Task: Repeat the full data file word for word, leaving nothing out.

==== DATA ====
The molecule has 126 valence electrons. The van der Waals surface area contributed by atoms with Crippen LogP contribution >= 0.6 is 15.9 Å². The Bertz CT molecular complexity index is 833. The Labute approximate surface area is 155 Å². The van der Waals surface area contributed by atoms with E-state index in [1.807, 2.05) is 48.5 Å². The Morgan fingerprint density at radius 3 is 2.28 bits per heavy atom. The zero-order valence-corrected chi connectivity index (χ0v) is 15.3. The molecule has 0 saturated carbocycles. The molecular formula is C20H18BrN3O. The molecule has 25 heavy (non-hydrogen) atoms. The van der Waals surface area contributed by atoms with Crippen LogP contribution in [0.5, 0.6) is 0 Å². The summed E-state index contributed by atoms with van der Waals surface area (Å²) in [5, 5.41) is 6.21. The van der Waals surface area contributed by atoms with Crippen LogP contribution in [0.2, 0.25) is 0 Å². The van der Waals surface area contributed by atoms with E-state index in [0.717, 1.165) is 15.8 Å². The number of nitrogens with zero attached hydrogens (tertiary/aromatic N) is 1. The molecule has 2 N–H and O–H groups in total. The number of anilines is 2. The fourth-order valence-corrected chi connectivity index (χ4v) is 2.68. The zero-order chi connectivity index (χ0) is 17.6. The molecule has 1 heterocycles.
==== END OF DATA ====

The molecule has 126 valence electrons. The van der Waals surface area contributed by atoms with Crippen LogP contribution >= 0.6 is 15.9 Å². The Bertz CT molecular complexity index is 833. The Labute approximate surface area is 155 Å². The van der Waals surface area contributed by atoms with E-state index in [1.807, 2.05) is 48.5 Å². The Morgan fingerprint density at radius 3 is 2.28 bits per heavy atom. The zero-order valence-corrected chi connectivity index (χ0v) is 15.3. The molecule has 0 saturated carbocycles. The molecular formula is C20H18BrN3O. The molecule has 25 heavy (non-hydrogen) atoms. The van der Waals surface area contributed by atoms with Crippen LogP contribution in [0.5, 0.6) is 0 Å². The summed E-state index contributed by atoms with van der Waals surface area (Å²) in [5, 5.41) is 6.21. The van der Waals surface area contributed by atoms with Crippen LogP contribution in [0.2, 0.25) is 0 Å². The van der Waals surface area contributed by atoms with E-state index in [0.717, 1.165) is 15.8 Å². The number of nitrogens with zero attached hydrogens (tertiary/aromatic N) is 1. The molecule has 2 N–H and O–H groups in total. The number of anilines is 2. The fourth-order valence-corrected chi connectivity index (χ4v) is 2.68. The zero-order chi connectivity index (χ0) is 17.6. The molecule has 1 heterocycles.